Indians rally for 14-13 victory over Bears

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By John Shindlebower

Entering the fourth quarter, Spencer County appeared to be headed for their fourth victory of the season as they led 5A Montgomery County 13-0. However, things began to unravel for the Bears in the final frame as they give up two quick scores and let the Indians escape with a  14-13 win on Homecoming Night.


“It’s a perfect illustration of how quickly the outcome of the game can change no matter how well you played the first three quarters of the game,” said Bears Coach Wes Napper, whose team fell to 3-3 on the year.

“This was a tough loss to take due to the fact that our defense played so well,” he said.

Indeed, the Bears defense played their best game of the season, holding the visitors scoreless through most of the game.

That stellar defensive stand started on the first series of the game when the Indians appeared ready to take their first possession downfield for a score. They had a first and goal just inside the 10 yard line but the Bears were able to stop that drive and took over on downs.

It was a defensive struggle much of the first half and when the Indians threatened again late in the first half, the defense rose to the occasion again when junior Josh Caster stripped the ball from a Montgomery County ball carrier and was able to fall on the loose ball at the Bears’ 7 yard line with just a little more than 90 seconds left in the half.

An Erico Smith pass to Trey Wyatt took the ball up to midfield, but the play was called back on a holding penalty. Kevin Hume then picked up 15 yards on a carry and Cameron Smith busted a long run all the way down to the Indians 12-yard line with just one minute remaining. On the next play, Smith finished off the drive with a 12-yard carry for a touchdown. The extra point attempt failed when there was a problem with the hold, and the Bears clung to a 6-0 lead at the half.

Spencer County came out in the third quarter and scored from their first play from scrimmage on a 70-yard TD run by Erico Smith. This time the kick was good and the Bears led 13-0.

Again, the Bears defense rose to the occasion as the Indians threatened deep in Spencer County territory, only to have a pass intercepted by Wyatt to stop that drive.

Entering the final quarter, Montgomery County took over on their own 34-yard line and was able to move down the field, scoring on a 13-yard pass play with just over nine minutes remaining to cut the lead to 13-7.

Spencer County took over after the kickoff at their own 20 but a quick fumble set up the Indians inside the Bears’ 20-yard line. They would score a few plays later on a quarterback keeper and the extra point gave the Indians a 14-13 lead with just under seven minutes remaining.

The Bears had the ball near midfield and facing a fourth and very short, were stopped short of the marker and had to give the ball up. From there, the Indians were able to move the ball and the chains to keep the clock ticking as they ran the time out and held on for the come-from-behind victory.

After the game, Napper said he talked to the team about the importance of not letting the other team hang around.

“We discussed with the guys about the need to finish a team off when we have the opportunity,” he said.

Napper was pleased with the Bears’ defense, which coming into the season, was the unit with the most questions.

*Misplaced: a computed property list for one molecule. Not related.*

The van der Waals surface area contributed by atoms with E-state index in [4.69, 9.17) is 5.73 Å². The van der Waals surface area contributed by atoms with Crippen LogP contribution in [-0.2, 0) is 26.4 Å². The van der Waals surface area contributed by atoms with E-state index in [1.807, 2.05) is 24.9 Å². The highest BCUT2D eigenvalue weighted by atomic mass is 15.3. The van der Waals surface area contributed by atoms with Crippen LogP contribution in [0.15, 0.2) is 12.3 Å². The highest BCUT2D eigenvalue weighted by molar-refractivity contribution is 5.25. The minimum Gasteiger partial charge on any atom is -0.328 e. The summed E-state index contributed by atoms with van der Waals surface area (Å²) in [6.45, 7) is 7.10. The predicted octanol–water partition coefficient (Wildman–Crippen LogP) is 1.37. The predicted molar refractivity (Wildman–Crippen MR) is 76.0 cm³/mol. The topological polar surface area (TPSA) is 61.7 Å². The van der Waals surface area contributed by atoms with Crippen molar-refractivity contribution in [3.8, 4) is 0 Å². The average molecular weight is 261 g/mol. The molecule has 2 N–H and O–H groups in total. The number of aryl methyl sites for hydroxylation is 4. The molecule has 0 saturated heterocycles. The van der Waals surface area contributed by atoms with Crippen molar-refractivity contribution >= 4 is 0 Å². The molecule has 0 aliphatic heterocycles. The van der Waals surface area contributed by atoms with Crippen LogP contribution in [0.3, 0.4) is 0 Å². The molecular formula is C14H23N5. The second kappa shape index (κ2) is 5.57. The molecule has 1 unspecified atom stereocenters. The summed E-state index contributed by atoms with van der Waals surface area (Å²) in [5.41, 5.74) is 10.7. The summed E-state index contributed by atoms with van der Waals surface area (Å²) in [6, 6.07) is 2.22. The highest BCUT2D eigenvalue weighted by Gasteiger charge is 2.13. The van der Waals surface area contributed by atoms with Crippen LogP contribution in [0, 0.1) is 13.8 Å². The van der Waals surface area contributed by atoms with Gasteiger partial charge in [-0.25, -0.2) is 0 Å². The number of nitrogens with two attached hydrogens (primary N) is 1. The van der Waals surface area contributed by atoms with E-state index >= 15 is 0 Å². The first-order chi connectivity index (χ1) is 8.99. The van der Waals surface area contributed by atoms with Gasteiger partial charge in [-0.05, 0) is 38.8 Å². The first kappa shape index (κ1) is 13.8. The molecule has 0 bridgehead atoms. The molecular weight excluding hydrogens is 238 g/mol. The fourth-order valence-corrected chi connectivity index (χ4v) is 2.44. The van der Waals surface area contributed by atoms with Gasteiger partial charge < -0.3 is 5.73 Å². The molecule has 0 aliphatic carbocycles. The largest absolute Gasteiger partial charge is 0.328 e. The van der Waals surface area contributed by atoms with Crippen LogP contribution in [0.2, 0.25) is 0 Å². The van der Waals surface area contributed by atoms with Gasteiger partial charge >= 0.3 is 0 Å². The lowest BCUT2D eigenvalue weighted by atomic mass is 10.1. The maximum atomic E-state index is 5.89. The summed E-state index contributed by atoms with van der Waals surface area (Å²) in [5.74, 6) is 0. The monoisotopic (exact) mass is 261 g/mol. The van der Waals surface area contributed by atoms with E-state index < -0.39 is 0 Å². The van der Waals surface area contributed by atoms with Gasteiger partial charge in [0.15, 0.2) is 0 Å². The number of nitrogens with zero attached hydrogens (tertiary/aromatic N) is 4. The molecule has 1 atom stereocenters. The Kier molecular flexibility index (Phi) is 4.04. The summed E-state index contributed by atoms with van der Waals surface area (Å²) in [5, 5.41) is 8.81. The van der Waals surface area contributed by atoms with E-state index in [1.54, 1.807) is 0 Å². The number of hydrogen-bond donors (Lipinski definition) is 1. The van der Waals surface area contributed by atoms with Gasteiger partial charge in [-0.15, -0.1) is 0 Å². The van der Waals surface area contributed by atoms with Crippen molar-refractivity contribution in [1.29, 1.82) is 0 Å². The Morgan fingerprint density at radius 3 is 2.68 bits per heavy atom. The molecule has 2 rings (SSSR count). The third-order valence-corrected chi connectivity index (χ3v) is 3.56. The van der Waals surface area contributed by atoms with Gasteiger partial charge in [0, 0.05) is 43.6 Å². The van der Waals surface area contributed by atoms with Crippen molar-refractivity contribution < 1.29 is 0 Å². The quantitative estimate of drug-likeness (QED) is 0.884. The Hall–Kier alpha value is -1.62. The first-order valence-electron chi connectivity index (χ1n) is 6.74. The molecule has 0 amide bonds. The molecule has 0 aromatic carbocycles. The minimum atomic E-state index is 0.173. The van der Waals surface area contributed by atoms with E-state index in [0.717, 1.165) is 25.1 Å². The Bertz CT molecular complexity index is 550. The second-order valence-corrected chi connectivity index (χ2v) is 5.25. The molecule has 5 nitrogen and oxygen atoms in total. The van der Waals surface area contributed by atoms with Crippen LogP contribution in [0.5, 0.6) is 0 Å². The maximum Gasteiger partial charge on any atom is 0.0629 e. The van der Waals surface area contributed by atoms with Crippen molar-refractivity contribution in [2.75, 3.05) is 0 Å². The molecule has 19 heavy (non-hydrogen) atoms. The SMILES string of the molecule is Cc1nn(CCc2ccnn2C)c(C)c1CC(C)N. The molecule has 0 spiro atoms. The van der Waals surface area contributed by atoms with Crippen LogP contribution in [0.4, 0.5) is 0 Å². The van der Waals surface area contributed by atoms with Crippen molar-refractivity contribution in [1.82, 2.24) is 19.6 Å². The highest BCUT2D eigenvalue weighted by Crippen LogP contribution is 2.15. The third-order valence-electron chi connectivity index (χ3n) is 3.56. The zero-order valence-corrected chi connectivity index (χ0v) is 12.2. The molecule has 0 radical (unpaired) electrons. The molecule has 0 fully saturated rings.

“Our defense played very well Friday night. They only gave up one sustained drive for the game and that didn’t come until the fourth quarter,” said Napper. “We held Montgomery County to under 100 yards in the first half and under 300 yards for the game. They were big and physical and our defense rose to the challenge.”

On offense, Napper said the team is still trying to work on a passing game.

“It is no surprise to anyone that the running game is this team’s strength,” said Napper. For the game, the Bears totaled over 300 yards on the ground with a balanced attack, which included 128 yards for Cameron Smith, 93 yards for Erico Smith, 52 yards for Brian Harris and 33 yards for Kevin Hume.

However, Napper said that as district play looms, it’s important to be able to have a passing game as well.

“We are trying some different things with our offense and personnel groups to help out the passing game and open up some running lanes for us. In order for us to make a good run in district play and in the playoffs, we must have a semblance of a passing attack to keep the defense honest.”

Just like most other games this year, Friday’s contest came down to the final minutes and Napper said  close games like that, either wins or losses, can teach valuable lessons.

Those lessons may come in handy the next three weeks as they face Western Hills, North Oldham and Henry County in successive weeks.

“We are in the toughest district in 3A without a doubt,” said Napper.

All three of those teams have 4-2 records and Napper said he doubts any one of the teams will go undefeated in district play.

“The team that comes out on top will need to play with high intensity and passion the next three weeks along with getting some breaks. I think we’re capable of winning the district championship and I’m eager to get district play rolling.”

That starts Friday night when the Bears face the Western Hills Wolverines in Frankfort. Napper would love to see another big crowd of Spencer County fans at the game.

“We need to travel very well down there and be loud in the crowd. We have had a great following so far this year on our two road trips and I’m anticipating seeing 100 or 200 crazy Bear fans Friday in Frankfort.”